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Narrowing the gap

Richard Parry on moves to bring greater parity of performance between schools

ow do you pinpoint the measures that help a school improve? A survey of 100 Welsh secondaries that appeared to show significant progress identified eight important factors in raising standards centred around motivated staff, use of data, review, positive approaches to behaviour and attendance, and a focus on teaching and learning.

These schools, had a willingness to analyse strengths and weaknesses.

Individuals were empowered to lead as "agents for change". Whole-school approaches had been developed as well as effective communications.

The Narrowing The Gap project team - I am there as representative of the Association of Directors of Education in Wales - identified four factors critical for improvement. The right culture and ethos is paramount; progress is less likely without it. This was underpinned by key people in key roles and supported by a strong interaction between the monitoring of teaching and learning and sharing effective practice, on the one hand, and analysis and use of assessment data, on the other.

In our visits, we saw that no school had all the elements in place and each of the key factors was at a different stage of development. But, when these factors were there, other common priorities such as key stage 2-3 transition, literacy, behaviour management and attendance were more easily addressed. Success was also more likely when the school had a focus on individual pupils.

Several schools had raised both the profile of learning and the profile of school through the community. There were enormous spin-offs as the esteem and aspirations of the community rose, pupils became more engaged, achievement was raised and employment potential increased.

Various factors hinder narrowing the gap and sometimes conspire to generate a situation where, as some schools said, "we feel like we are perpetually trying to catch up".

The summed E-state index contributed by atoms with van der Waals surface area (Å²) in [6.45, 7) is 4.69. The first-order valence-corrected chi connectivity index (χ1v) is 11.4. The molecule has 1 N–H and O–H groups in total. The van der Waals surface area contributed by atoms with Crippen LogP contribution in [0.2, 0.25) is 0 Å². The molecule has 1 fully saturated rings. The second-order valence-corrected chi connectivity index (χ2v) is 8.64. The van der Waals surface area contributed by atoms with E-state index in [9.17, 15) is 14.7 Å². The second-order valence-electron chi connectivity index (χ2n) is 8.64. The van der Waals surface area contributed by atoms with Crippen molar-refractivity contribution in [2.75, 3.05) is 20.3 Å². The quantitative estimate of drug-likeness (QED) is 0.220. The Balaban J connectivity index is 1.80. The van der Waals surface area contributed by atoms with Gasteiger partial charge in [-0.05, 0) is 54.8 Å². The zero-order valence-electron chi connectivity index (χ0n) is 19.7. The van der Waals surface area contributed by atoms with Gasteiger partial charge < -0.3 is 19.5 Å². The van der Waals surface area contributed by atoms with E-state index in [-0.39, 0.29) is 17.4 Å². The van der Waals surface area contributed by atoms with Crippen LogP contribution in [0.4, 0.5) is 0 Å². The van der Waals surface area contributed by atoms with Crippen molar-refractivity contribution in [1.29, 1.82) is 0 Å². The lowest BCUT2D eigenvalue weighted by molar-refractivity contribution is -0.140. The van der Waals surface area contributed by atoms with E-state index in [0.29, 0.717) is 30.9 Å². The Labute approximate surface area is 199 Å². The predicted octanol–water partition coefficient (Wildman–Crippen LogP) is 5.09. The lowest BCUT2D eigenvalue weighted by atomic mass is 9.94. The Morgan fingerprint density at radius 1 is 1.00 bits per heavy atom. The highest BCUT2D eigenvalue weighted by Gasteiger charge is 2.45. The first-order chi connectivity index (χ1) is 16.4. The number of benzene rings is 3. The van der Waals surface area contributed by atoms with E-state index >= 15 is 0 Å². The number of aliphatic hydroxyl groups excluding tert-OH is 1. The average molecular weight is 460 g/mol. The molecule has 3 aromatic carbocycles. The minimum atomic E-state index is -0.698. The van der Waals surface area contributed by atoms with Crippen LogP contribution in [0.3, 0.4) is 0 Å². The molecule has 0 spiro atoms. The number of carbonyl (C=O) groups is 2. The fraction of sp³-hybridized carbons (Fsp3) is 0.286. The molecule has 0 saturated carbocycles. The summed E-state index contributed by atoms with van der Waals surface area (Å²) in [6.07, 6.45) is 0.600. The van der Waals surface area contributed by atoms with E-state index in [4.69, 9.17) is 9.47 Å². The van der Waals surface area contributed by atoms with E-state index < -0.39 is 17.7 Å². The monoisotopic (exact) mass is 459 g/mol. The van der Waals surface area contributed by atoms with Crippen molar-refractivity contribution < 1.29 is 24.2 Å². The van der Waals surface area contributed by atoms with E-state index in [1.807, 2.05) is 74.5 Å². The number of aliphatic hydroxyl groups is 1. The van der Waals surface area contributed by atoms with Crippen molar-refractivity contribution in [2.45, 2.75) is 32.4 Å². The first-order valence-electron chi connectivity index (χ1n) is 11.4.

In 2002, an analysis of end of key stage performance data was carried out across Wales. Our results have improved but the gap between the lowest and highest schools and LEAs has been constant.

A clear link between increasing numbers of free school meals - the indicator of disadvantage - and decreasing performance in key stages 3 and 4 was established. This appeared to become more significant beyond about 15 per cent free meals which paints a picture that increasing disadvantage is a barrier to improvement.

However, further work on the data at key stage 3 showed deprivation is by no means insurmountable. In considering 50 schools where more than 25 per cent of pupils took free school meals, 10 made significant progress beyond expectations. Of these, eight showed significant progress without taking the free school meals factor into account.

Our visits to schools show that, where there is joint working between the local authority, the school and other agencies, improvements can be made.

So deprivation need not be a barrier to raising standards.

Richard Parry is director of education for Swansea. He is writing here in a personal capacity. He will be giving an expanded talk on this topic at the Cardiff conference on Friday, May 23 at 10.30am. For further details of the project, visit m

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